Time (and Action) Heals All Wounds: How to Grow From Heartbreak

Last week I got dumped. It hurt. No shit. That's what happens when we fall in love. Like our beloved Fried Green Tomatoes protagonist said, "A heart may be broken, but it still keeps beating just the same." Love is a constant pendulum swinging back and forth. Sometimes that pendulum continues its steady motion and remains balanced consistently. That is called a healthy, happy relationship. More often than not; however, that pendulum starts to become uneven and swing more and more strongly to one side, until finally the entire support system cracks and collapses. This is when, inevitably, someone's heart ends up broken.

This time, it was my turn to experience the pain of heartbreak, and so, as the shock wore off, I slowly began the healing process. Who am I kidding, this was literally a week ago. I've just started the healing process!

This was not my first experience with heartbreak. To be honest, I've been hurt many many times before, and each time it feels like a little chunk of my heart gets ripped away. With a little time, it's sewed back together again, but of course, it's never fully restored. Those people that have hurt me have taken those pieces of my heart with them and presumably discarded them by now.

However; this time I decided to do something different. This time, I decided not to just "let my heart heal", but instead to take action and make changes to improve the condition of my heart. 

Think about it. If you break a leg, you get a cast. With time, the bone fuses together again. But as any good doctor knows, that leg also needs physical therapy to fully recover to its full potential. The muscle has become weak and feeble under the cast, and if you try to run a marathon the day the cast comes off . . . well . . . God Speed. It takes months of work and dedication and commitment to really get that leg in top performance condition again and sometimes that process can really suck. The heart is no different. Will it take time to heal? Absolutely. But is time all we should be spending on our broke hearts? Absolutely not.

Taking an active approach to your recovery after a breakup is the only successful way to truly heal and grow. Remember, the goal here is not just to sew the little pieces of your heart back together again, but instead to rejuvenate your heart to its former glory, and perhaps put it in an even better state that it was before.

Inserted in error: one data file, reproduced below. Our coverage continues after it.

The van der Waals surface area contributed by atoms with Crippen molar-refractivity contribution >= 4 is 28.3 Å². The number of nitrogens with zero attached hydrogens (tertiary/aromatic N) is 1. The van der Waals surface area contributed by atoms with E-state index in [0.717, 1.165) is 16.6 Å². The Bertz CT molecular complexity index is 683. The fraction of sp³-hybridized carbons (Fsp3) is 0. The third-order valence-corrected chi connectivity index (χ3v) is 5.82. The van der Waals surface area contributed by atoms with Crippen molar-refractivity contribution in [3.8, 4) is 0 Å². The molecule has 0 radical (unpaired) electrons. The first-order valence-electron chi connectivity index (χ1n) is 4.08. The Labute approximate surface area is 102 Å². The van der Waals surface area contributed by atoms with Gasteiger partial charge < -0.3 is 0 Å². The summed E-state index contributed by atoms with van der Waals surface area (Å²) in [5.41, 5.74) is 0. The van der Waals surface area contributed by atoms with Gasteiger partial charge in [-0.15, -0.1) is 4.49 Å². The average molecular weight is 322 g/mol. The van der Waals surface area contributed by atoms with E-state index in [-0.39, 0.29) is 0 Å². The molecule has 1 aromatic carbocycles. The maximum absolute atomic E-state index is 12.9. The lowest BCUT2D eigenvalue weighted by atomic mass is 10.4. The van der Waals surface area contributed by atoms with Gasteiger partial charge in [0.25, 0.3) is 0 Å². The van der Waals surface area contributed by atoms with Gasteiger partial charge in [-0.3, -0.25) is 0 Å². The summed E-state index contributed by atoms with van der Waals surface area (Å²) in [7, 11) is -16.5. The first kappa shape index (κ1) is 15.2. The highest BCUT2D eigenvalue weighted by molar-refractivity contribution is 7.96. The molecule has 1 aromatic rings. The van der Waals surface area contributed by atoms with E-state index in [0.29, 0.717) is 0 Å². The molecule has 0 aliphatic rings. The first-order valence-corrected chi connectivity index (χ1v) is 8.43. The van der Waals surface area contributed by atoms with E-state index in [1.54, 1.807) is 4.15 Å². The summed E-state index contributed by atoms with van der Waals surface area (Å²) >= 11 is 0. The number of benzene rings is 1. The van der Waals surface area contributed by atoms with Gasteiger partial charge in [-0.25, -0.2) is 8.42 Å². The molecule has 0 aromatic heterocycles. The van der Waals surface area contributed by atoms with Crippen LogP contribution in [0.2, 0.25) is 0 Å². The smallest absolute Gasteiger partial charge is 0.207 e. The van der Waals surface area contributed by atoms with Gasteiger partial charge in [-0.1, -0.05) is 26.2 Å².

The first thing you need to do is give yourself time to be sad. Everyone knows this but not everyone actually does it. Why? Because, nobody likes laying in bed playing Nora Jones on repeat, watching The Notebook 1,000 times saying "Where is my Noah?", but sometimes we just need to let that stuff happen. However, this period of time has an expiration date. What that time period is depends on the circumstances of the breakup,  but in my personal opinion, it should never go longer than a quarter of the duration of the relationship. In other words, if you were together for a year, give yourself 3 months to just be sad and process. This is the "cast" stage of the broken heart. This is when your heart gets to just rest. 

Then the fun stage begins. No, not the rebound stage. Rebounds are band-aids on bullet wounds and will only put you right back in bed crying for lost love letters when it ends. This is when true self-care starts. This is when you start dedicating time to doing what you love and more importantly to truly loving yourself. Make dates with yourself. Set aside time to be alone just for the sake of being alone. Don't make distractions - make plans. Make goals and then make a list of how you are going to achieve those goals. Set aside things that are just for you. Take a trip with friends or even better just  by yourself!

Maya Angelou once said,  "There’s a place in you that you must keep inviolate. You must keep it pristine, clean so that nobody has the right to curse you or treat you badly. Nobody. No mother, father, no wife, no husband, nobody." 

Likewise, you must do the same. You must keep a piece of your heart that is reserved for you and only you. Only when you keep that part of yourself sacred and separate for only yourself, will you truly understand what  Eleanor Roosevelt meant when she said, "no one can make you feel inferior without your consent." This is the physical therapy part of the broken heart. 

Be prepared for difficulties. Growing pains are a natural part of life. When we work out, our muscles get sore. When we hit a growth spurt, our bones ache. Embrace the feelings you experience along the way. Treat yourself with kindness and love and most of all, never lose sight of who you have been, who you are, and who you will one day become. 

Keep up the hard work, lonely hearts club. We got this. 


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